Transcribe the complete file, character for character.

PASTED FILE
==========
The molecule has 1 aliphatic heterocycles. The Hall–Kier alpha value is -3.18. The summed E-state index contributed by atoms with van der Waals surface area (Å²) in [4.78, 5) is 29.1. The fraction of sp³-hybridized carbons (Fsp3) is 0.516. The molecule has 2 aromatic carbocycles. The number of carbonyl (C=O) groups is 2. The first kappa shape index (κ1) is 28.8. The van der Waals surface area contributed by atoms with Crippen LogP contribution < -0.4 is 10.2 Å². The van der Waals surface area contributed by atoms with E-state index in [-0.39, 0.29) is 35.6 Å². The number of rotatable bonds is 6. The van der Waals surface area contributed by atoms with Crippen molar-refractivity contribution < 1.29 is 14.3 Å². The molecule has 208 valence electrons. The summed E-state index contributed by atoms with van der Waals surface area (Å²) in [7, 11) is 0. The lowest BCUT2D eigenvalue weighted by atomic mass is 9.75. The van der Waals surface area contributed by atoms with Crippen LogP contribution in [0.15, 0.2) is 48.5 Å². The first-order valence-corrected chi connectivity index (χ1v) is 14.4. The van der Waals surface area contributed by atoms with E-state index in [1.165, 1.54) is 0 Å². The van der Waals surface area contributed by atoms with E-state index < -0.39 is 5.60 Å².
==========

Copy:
The molecule has 1 aliphatic heterocycles. The Hall–Kier alpha value is -3.18. The summed E-state index contributed by atoms with van der Waals surface area (Å²) in [4.78, 5) is 29.1. The fraction of sp³-hybridized carbons (Fsp3) is 0.516. The molecule has 2 aromatic carbocycles. The number of carbonyl (C=O) groups is 2. The first kappa shape index (κ1) is 28.8. The van der Waals surface area contributed by atoms with Crippen LogP contribution < -0.4 is 10.2 Å². The van der Waals surface area contributed by atoms with E-state index in [-0.39, 0.29) is 35.6 Å². The number of rotatable bonds is 6. The van der Waals surface area contributed by atoms with Crippen molar-refractivity contribution < 1.29 is 14.3 Å². The molecule has 208 valence electrons. The summed E-state index contributed by atoms with van der Waals surface area (Å²) in [7, 11) is 0. The lowest BCUT2D eigenvalue weighted by atomic mass is 9.75. The van der Waals surface area contributed by atoms with Crippen LogP contribution in [0.15, 0.2) is 48.5 Å². The first-order valence-corrected chi connectivity index (χ1v) is 14.4. The van der Waals surface area contributed by atoms with E-state index in [1.165, 1.54) is 0 Å². The van der Waals surface area contributed by atoms with E-state index < -0.39 is 5.60 Å².